Even systems that perform well during training can produce poor predictions when faced with new information from the outside world.

Kate Crawford

While the use of AI algorithms in politics has many potential advantages, there are also potential risks. In addition, As mentioned by Elish and Boyd (2018) AI algorithms are becoming increasingly common in the political sphere, for example, for election prediction and public opinion analysis using AI algorithms. Regarding election prediction, AI algorithms can analyse large amounts of voter and historical election data to predict the candidates’ electability and likelihood of winning the election (Elish and Boyd, 2018). This action can help politicians and campaign teams understand voter needs and attitudes and develop effective election strategies. Regarding public opinion analysis, AI algorithms can automatically analyse large amounts of information, such as social media and news reports (Thurman, 2018), to understand public opinion and sentiment and promptly respond and address possible problems, thus maintaining political image and public trust. However, there is also a need to be aware of the potential risks that AI algorithms can have, such as algorithmic bias and privacy breaches (Tambe et al., 2019). For example, algorithmic bias may lead to unfairness and favouritism in political decision-making, privacy breaches may trigger public discontent and panic, and data security may be hacked and misused. Therefore, when applying AI algorithms, care needs to be taken to balance the algorithms’ advantages and potential risks to protect the public’s interests and rights.

To Create a better Environment

For AI on Society

  • Establish laws and policies to ensure workers and employees receive reasonable job security and benefits, including health insurance and retirement plans. These benefits apply to all workers and employees, regardless of whether they work on an odd-job basis or a traditional full-time basis (Tambe et al., 2019).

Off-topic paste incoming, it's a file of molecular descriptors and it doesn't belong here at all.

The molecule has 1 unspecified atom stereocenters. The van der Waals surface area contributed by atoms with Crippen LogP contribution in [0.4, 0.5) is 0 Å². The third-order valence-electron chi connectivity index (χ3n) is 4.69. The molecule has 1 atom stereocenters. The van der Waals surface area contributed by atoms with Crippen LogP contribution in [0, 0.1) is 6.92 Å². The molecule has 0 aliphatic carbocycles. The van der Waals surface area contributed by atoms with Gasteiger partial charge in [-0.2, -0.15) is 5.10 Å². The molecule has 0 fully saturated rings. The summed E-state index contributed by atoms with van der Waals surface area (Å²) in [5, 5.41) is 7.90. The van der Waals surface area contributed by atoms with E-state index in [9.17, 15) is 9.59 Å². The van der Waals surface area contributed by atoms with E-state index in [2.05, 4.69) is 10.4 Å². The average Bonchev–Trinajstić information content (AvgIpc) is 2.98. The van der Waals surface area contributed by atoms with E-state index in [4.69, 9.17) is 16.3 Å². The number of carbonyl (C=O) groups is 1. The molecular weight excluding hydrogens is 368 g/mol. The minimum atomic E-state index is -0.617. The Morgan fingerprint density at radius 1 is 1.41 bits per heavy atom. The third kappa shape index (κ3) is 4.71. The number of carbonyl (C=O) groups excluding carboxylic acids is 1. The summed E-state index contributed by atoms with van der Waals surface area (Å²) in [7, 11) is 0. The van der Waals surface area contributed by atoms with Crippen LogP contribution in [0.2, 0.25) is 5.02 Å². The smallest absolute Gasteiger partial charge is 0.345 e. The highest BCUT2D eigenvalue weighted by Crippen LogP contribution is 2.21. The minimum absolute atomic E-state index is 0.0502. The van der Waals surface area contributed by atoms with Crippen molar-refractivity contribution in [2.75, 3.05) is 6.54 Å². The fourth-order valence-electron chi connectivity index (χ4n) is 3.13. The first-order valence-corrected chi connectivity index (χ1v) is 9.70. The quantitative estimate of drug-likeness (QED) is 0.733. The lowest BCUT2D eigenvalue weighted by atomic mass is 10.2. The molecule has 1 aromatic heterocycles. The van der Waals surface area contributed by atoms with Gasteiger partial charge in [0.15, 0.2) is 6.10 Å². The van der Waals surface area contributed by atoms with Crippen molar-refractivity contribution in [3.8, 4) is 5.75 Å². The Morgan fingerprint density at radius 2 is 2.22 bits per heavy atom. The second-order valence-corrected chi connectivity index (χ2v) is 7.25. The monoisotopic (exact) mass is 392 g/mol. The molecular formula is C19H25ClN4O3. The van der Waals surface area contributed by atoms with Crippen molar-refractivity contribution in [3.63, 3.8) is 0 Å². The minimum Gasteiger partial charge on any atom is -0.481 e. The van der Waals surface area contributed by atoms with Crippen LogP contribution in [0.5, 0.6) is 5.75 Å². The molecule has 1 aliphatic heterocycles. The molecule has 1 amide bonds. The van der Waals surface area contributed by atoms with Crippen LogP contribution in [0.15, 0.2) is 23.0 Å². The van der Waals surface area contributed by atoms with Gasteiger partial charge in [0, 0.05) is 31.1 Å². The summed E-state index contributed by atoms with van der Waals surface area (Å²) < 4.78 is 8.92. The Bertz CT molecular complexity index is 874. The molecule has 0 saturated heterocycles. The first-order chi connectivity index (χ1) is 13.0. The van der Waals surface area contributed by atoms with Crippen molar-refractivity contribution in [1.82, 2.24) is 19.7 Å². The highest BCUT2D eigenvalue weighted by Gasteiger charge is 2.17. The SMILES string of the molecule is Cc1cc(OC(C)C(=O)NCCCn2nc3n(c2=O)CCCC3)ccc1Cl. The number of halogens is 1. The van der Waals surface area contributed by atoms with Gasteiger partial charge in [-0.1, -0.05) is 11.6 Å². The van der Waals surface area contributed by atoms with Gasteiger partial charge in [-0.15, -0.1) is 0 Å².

• Increase public awareness and understanding of artificial intelligence algorithms and machine learning technologies and raise public awareness of the risks and responsibilities associated with these technologies, as well as the positive impacts they can have.
  • Establish a code of ethics and standards for AI algorithms to ensure their impartiality, neutrality and transparency and to avoid bias and discrimination against certain groups (Crawford, 2021). The technology industry should be encouraged to participate in developing ethical codes, while penalties should be imposed on organisations that violate them.

For Society on AI

  • Developers need to use more diverse datasets to avoid AI algorithms being biased against specific groups (Krishnapriya et al., 2020). It will ensure that the algorithm learns a broader range of characteristics and information to better represent the group as a whole in society. There is also a need to uphold ethics and values in data collection and cleaning.
  • To ensure that AI algorithms are fair and transparent. Introduce independent algorithm review mechanisms to review and regulate AI algorithms. These mechanisms need to be able to check that algorithms are biased and discriminatory and that they follow ethics and values.
  • Through the development of relevant algorithm arrangement tools, the transparency and interpretability of AI algorithms have been significantly improved (Krishnapriya et al., 2020). These tools allow people to understand how algorithms make decisions and how they use data to make those decisions. This decision could alleviate concerns about AI algorithms and increase trust in these technologies.

For Interplay

  • Governments and companies should make their AI algorithms, and decision-making processes public and promotes transparency and interpretability of algorithms to allow the public to understand better and assess the benefits and potential risks of these algorithms (Robert et al., 2021).
  • Governments and businesses should protect citizens’ data privacy by strengthening data encryption and authorisation management to avoid privacy breaches and misuse (Ghimire et al., 2020). These stakeholders should also ensure that AI algorithms are not influenced by the biases of individuals or specific groups and that algorithms are regularly reviewed and monitored to ensure that they do not result in unjust outcomes.